“Bankrobber,” the Clash’s standout non-album single from 1980, was produced by Jamaican reggae artist Mikey Dread. It was a special moment in the Clash’s discography because it eclipsed their previous tributes to the Jamaican sound by finally having the courage to work directly with the culture, specifically its musicians, through mutually consented radical inclusiveness. As a key member of the Black Jamaican community, Mikey Dread recognized the Clash as allies and invited them to participate directly in the culture of resistance cultivated by reggae instead of just honoring it through tributes.
“Police and Thieves” and “(White Man) in Hammersmith Palais”, both released three years earlier, were the Clash’s most prominent reggae experimentations up until “Bankrobber”, but had treated dub and reggae like religious relics to be worshiped from a safe distance with an almost holy reverence. The cultural and racial divides that separated middle-class English punk from Jamaican dub were intimidating and substantial. Records like “Police and Thieves” and “Hammersmith Palais” show an enormous amount of respect towards reggae, but since no representatives of Jamaican culture were part of the recording, they were nonetheless restricted by the figurative barbed wire fences of statehood. They were not able to achieve the revolutionary sound that radical inclusivity makes possible and the creation of an authentic global people’s music was still, at this point, not fulfilled.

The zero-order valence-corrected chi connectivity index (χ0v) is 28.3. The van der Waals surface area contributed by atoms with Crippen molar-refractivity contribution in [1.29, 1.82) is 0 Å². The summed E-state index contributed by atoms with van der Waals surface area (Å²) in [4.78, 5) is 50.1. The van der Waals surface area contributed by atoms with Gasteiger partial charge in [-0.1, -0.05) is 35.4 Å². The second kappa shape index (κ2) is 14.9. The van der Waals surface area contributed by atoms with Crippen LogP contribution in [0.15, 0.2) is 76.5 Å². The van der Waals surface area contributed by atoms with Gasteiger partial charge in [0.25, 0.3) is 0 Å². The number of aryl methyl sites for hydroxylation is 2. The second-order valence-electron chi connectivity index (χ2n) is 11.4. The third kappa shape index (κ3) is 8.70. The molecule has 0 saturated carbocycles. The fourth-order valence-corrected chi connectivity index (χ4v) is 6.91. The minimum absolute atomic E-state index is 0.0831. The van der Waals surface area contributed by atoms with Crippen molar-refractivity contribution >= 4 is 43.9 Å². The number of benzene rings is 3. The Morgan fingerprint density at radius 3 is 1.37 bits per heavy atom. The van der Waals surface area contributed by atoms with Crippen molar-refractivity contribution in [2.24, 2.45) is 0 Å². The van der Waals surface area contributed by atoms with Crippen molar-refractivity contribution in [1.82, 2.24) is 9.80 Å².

“All religions,” states Bakunin in God and the State, “with their gods, their demigods, and their prophets, their messiahs and their saints, were created by the credulous fancy of men who had not attained the full development and full possession of their faculties.” Up until this point, the Clash, in simply giving tribute to Junior Murvin rather than working in solidarity with him not only passively upheld cultural and racial divisions created by capitalism and state-ism, but in the objectification and worship that a tribute necessarily generates, dehumanized their idol and in turn disempowered themselves. And although the Clash did invite Jamaican producer Lee “Scratch” Perry to produce the punk powerhouse single “Complete Control”, it would not be until “Bankrobber” that the Clash recorded reggae in solidarity with a reggae artist.